It’s been awhile since I’ve posted anything. I thought about doing a Thanksgiving or Christmas post… but for some reason, I just didn’t; it didn’t feel right. I have tons of holiday recipes, as I’m sure you do, too. I just think the holidays are so intensely personal that I didn’t want to impose. That might seem silly, but that’s just how I felt.
So, Christmas—my favorite time of year—has zipped by, and I have cooked and eaten everything in sight and had lots of fun doing it. And here I am, thinking about what to cook and what to write about next… But first, I think I’ll write about my version of the holidays—what makes them special to me—if for no other reason than to help me accept that Christmas is, in fact, over—like a therapy exercise.
For me, the holidays are about food, family, and smells. The smells I remember from my childhood—the smells that never change: Celery and onion cooking in butter for stuffing; warm buttery graham cracker crumbs being pressed into the pan for a cheesecake crust; the smell of a real Christmas tree; peppermint sticks—the real ones—that my dad taught me how to drink milk through. These smells make me remember being a little girl, they make me remember the magic of Christmas: Leaving my Grandma’s house on Christmas Eve, and leaning my sleepy head against the cold van window, looking up and being sure—every year—that Orion’s belt was Santa and his reindeer; waking up on Christmas morning to find the tree had been decorated with candy canes and tinsel by Santa while we slept; Cold, cold eggnog; bowls full of oranges to be peeled and nuts to be cracked; lying under the Christmas tree and looking up through the branches; the kitchen counter lined with cooling cheesecakes. These little traditions and memories make Christmas special and personal, and I love continuing them, tweaking them, and of course starting a few new ones.
Without a doubt, the biggest tradition I’ve continued is that of my dad’s cheesecake. Every Christmas he made dozens of them for everyone we knew. My brothers and I helped him, and he’d scream at us if we ran through the kitchen while they were baking, insisting that they would “fall” if we shook the floor too much. When I was about 19, I started to really cook on my own, and the first thing I tackled was my dad’s cheesecake. I read dozens of recipes, compared techniques, temperatures, timing, and after many changes and variations, came up with my cheesecake. When my dad tried it, and told me mine was better than his, it was like I had won the cooking Olympics. So now, every Christmas, I get funny stares for the obscene amount of cream cheese I buy, and I bake cheesecakes for my friends and family, just like my dad used to do.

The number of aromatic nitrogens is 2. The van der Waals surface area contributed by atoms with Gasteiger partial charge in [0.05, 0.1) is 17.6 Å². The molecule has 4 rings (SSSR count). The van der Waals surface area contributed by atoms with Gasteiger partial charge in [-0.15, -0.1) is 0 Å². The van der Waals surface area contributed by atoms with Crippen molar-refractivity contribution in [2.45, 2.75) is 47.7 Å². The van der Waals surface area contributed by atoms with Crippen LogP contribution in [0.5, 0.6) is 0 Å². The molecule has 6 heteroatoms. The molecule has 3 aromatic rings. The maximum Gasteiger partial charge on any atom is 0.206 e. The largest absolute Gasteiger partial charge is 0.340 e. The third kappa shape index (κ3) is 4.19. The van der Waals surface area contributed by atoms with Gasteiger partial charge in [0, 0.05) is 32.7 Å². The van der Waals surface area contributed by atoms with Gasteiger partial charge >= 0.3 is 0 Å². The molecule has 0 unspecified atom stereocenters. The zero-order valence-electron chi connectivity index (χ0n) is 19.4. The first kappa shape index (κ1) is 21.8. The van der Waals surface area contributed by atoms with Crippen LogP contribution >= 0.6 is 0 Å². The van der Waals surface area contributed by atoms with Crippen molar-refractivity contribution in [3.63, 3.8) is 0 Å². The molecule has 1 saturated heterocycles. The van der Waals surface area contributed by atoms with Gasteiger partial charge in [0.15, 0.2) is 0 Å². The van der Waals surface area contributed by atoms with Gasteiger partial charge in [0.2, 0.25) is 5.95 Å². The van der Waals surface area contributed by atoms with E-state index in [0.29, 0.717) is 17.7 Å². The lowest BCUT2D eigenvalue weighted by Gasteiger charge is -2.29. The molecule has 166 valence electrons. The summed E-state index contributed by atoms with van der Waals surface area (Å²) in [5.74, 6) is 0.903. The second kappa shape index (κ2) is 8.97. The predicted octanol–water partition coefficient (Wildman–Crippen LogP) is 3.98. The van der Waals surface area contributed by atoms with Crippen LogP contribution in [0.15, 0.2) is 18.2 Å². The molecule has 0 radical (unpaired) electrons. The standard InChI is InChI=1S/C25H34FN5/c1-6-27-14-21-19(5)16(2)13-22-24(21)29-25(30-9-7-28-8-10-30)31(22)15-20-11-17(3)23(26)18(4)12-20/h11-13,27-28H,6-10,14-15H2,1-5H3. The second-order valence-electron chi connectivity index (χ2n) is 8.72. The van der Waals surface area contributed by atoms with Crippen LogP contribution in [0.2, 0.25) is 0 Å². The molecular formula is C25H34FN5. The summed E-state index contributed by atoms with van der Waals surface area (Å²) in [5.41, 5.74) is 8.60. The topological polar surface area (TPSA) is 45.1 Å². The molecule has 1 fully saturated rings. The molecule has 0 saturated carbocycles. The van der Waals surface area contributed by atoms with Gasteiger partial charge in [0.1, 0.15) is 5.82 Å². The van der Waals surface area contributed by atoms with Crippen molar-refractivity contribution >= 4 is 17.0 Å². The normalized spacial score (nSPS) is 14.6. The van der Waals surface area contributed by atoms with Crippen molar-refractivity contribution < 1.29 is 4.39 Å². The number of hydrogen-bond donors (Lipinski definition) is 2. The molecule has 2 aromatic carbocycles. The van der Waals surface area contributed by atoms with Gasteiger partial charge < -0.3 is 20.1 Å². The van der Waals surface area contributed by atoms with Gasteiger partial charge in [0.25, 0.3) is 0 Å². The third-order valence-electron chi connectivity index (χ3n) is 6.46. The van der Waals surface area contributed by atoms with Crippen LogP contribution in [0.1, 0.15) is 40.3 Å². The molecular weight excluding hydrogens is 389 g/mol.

Something new I’ve started is making monkey bread on Christmas Eve to have for Christmas morning breakfast. I started it with my son several years ago; his job (which my daughter now helps with, too) was to roll the dough balls in butter and then into the brown sugar/cinnamon mixture—messy, fun, and perfect for little hands. It rises overnight in the fridge, and bakes while we open presents. About two years ago he did an assignment at school about traditions, and guess what he wrote about. Monkey Bread. This is the stuff that warms my heart; this is why we have traditions!
Another new tradition is peppermint bark—something I don’t think I ever had as a child. I have my own secret recipe. I use my signature double sifting method to separate the crushed peppermint into three different size categories. It takes a little extra effort, but my kids love watching the “fairy dust” technique. It makes it more like candy, and gives the white chocolate (which I’m not normally the biggest fan of) some real texture and flavor—almost a crystalline crunch. I’m pretty proud of it, and it’s a sweet, festive homemade gift that takes two ingredients and hardly any time.
Finally, and perhaps most importantly (especially to my daughter) is the cookie decorating. Santa needs cookies. A messy, can’t-be-rushed activity that always results in giggles and creativity. The googly eyes were a new addition this year. I think they must become part of the tradition.
These are my traditions—the things that are special enough to wait all year for. The things that have me missing Christmas already. I hope you all had a wonderful holiday season, and I wish you all a very happy and healthy new year (full of lots of good food!).